Sophia and Timaeus attend the First Ecumenical Council at Nicaea where Timaeus hopes to persuade Emperor Constantine and the assembled Bishops to continue with the policy of religious freedom that Constantine implemented in 313 AD. The following is the novel’s description of Nicaea in May 325 AD when Sophia and Timaeus arrived.


            They arrived in Nicaea during the second week of May. The bustling city was already swollen with Christian luminaries and their retinues and more were arriving every day. Everywhere the robes of bishops, presbyters, priests, deacons and scribes shuffled through white stone streets. Nicaea could scarcely contain the outpouring of grace, pride and self-importance. It had only been twelve years since Constantine the Great had lifted the ban on Christianity. Only two years had passed since Constantine had declared Christianity the favored religion of the Roman Empire. Men who scarcely a decade earlier had either fled in terror of a legionary or submitted bravely to torture and forced hard labor, were now the most celebrated men in the Empire. Many of their names were widely known. Their doctrinal disputes, once argued in hushed tones in crabbed quarters, were now a matter of state, hotly debated by partisans in shops and on streets in every major city. The Empire was now Christian. But what was Christianity? That was a question that Constantine wanted resolved once and for all. The first great Ecclesiastical Council at Nicaea was called to answer that question.

Over three hundred bishops attended the Council. Each was allowed to bring five assistants: priests, deacons and scribes, and, since the Emperor paid travel expenses, most bishops arrived with a full retinue. Once in Nicaea, lodging was provided in well-equipped housing, either, for the bishops of the great cities, in Constantine’s palace or, for bishops of smaller Sees, in housing that had been built expressly for the clerics. The bishops had private rooms; three sleeping quarters were provided for the other members of their portable households. They dined communally, all catered and paid for by the Emperor. If these spiritual descendants of the barefoot God felt like royalty, they could not be blamed.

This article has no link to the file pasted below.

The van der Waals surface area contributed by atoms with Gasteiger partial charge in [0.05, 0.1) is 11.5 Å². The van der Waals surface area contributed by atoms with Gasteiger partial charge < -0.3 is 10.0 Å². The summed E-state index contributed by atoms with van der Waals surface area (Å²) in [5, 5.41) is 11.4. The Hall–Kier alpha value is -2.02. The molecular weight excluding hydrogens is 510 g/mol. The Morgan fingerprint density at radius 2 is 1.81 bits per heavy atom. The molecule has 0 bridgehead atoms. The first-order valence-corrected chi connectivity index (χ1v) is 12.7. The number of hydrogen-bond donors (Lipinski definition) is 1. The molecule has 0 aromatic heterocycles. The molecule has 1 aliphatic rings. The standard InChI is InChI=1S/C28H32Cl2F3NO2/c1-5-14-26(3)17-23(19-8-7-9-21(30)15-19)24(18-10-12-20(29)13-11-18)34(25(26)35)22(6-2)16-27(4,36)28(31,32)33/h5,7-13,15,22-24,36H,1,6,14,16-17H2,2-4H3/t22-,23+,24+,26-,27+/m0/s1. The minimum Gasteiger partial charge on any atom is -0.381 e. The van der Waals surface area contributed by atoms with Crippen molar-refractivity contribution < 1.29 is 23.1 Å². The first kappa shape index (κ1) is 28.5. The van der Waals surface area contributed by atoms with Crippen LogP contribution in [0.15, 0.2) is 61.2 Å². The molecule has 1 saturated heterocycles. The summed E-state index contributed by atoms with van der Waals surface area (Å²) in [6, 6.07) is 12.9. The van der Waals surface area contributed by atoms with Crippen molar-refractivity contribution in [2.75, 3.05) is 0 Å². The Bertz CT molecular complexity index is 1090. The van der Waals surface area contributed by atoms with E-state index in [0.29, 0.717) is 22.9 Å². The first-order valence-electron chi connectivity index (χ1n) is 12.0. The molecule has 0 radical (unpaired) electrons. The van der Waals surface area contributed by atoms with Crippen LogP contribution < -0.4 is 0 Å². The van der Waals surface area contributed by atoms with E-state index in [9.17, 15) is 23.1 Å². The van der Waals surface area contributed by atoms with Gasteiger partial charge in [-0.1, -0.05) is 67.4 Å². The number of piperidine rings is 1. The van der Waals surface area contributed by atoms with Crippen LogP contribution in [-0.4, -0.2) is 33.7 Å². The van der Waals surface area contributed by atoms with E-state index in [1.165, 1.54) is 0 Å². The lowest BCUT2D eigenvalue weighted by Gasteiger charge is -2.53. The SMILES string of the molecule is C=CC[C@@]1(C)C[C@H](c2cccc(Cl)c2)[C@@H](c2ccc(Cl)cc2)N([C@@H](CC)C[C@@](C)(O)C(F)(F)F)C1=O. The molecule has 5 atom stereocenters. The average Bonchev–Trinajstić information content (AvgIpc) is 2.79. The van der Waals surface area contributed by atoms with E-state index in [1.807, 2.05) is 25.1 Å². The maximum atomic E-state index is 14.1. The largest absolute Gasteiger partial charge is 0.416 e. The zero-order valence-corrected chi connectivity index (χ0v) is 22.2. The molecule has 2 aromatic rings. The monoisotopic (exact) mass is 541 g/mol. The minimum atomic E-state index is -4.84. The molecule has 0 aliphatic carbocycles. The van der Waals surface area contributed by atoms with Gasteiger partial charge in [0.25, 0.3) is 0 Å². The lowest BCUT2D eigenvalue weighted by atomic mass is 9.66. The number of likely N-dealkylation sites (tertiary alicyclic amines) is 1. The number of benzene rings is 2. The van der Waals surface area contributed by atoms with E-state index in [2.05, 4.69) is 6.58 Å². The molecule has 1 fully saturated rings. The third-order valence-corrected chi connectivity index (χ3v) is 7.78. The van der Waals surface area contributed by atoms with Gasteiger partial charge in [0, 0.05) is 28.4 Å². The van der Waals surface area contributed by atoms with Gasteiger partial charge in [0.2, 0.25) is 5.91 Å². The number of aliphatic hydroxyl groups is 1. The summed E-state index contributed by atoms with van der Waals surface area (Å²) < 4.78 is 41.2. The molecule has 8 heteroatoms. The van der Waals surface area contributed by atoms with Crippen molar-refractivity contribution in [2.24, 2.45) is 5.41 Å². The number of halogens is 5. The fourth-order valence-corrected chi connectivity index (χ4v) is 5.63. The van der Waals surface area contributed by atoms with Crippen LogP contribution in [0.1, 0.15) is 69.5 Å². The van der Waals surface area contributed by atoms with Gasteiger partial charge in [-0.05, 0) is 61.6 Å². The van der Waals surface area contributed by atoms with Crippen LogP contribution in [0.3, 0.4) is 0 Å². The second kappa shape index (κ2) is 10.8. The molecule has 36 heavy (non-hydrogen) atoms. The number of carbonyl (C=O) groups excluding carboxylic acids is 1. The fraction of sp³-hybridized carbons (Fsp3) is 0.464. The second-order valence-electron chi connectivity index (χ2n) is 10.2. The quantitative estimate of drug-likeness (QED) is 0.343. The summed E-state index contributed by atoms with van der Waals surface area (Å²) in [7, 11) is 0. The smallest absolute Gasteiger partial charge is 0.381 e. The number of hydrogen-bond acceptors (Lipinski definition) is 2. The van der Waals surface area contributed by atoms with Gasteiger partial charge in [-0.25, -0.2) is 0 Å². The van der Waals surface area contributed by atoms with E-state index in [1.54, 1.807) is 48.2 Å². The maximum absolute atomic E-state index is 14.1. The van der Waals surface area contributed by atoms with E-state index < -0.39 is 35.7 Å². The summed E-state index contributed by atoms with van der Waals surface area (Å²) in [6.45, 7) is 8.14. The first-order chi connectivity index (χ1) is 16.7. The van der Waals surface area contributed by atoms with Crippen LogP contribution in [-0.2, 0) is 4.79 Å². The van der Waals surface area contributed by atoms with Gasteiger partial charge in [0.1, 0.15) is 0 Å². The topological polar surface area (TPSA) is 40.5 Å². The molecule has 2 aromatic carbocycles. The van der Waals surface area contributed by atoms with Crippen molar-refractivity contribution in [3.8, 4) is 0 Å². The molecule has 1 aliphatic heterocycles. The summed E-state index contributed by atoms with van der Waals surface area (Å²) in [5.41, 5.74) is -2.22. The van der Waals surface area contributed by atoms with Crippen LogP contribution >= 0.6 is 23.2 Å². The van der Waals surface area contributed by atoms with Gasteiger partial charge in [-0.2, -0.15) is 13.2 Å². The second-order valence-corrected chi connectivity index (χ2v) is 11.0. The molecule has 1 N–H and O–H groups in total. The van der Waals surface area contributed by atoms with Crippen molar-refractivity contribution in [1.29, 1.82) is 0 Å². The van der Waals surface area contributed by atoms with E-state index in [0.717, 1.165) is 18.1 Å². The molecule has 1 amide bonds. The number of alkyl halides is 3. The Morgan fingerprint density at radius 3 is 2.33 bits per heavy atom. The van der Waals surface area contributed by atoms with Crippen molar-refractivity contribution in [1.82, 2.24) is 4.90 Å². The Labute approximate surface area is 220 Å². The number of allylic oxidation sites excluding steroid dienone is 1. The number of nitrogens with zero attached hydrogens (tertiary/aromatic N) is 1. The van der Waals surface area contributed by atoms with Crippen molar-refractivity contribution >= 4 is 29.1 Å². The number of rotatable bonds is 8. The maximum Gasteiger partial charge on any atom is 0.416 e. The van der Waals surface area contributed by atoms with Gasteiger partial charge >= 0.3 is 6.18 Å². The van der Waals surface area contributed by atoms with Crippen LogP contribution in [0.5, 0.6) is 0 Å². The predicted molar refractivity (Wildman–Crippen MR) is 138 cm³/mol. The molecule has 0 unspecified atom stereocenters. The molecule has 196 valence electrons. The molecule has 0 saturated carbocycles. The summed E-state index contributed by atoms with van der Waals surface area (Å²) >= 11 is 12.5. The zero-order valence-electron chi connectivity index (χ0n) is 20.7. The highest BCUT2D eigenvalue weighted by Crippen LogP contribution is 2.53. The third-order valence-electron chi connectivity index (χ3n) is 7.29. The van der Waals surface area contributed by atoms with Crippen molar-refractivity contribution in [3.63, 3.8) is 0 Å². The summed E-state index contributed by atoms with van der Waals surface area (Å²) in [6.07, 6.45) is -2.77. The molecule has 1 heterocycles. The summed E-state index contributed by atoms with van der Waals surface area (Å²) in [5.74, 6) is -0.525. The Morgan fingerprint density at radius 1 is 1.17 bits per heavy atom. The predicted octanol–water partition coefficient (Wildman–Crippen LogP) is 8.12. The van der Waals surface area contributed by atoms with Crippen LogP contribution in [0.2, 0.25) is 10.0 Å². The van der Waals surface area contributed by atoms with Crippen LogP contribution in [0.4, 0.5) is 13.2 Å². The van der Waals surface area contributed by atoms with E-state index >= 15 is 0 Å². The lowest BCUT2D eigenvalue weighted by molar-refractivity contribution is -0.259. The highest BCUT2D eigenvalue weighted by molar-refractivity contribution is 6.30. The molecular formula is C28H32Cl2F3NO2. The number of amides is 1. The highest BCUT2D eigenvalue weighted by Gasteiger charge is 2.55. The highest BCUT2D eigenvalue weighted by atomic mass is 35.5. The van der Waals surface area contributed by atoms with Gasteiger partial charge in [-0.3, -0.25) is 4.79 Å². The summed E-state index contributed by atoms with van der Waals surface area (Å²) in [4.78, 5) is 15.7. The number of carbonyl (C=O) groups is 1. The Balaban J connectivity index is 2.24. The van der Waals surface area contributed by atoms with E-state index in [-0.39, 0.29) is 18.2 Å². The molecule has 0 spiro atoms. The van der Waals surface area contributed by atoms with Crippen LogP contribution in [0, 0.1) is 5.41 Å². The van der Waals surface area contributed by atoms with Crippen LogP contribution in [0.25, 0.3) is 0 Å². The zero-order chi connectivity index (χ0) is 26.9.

What a gathering! How many future saints! How many names remembered down through the darkened corridors of time! It was a hall of fame of ecclesiastical luminaries unlike anything seen before or since. There were three patriarchs, or popes, present, although those titles had not yet descended upon their haloed heads. The already mentioned Alexander, Patriarch of Alexandria was there with his young, soon-to-be successor, Athanasius. Alexander, Patriarch of the new capital in nearby Byzantium, now named New Rome, attended bearing the dignity of his ninety years like a sash across his robe. Eustathius, the Patriarch of Antioch, though only in his early thirties, with golden brown hair and beard, conscientiously took on the appearance of a prosperous Christ as he imagined him to be, wearing red tunics and blue robes and keeping his hands pressed closely together, as if in prayer, even as he walked.

So many others. Hosius of Cordoba, advisor to Constantine and one of the chief organizers of the Council, dark skinned with greying hair, was already nearly seventy, with a long life ahead of him. The two Eusebiuses, Eusebius of Caesarea, the historian, Timaeus’ mentor and friend, and Eusebius of Nicomedia, a distant relative of Constantine, both arrived heavily armored with knowledge and wit. Macarius, Bishop of Jerusalem, was there, white robed and white bearded. With his priest Gregorius, Macarius was a reminder to Timaeus of just how dangerous his mission was. The golden haired Nicholas of Myra, posthumously transformed into Santa Claus, attended, exuding a kindness and humility that was not always in his heart. The pious Spyridon of Timythous, who held down two jobs, bishop and shepherd, attended, as did Hypatius of Gangra, who would be killed by a woman robber the next year on the road from New Rome. The killer’s insanity that immediately resulted from the act, and the cure that resulted from her repentance and conversion, paved Hypatius’ road to sainthood.

At the outskirts of town a circus was set up to meet the spiritual needs of the secular population, complete with jugglers, elephants, charioteers, beggars, whores and pick-pockets. There is no record of the worlds of the Council and the circus colliding, but with all that was going on, for a brief few weeks Nicaea took on the role of apparent center of the universe, sacred and profane. As sinful as many of the activities of the circus undoubtedly were, it is an open question which of the two events sent the greater number of souls to their eternal damnation.


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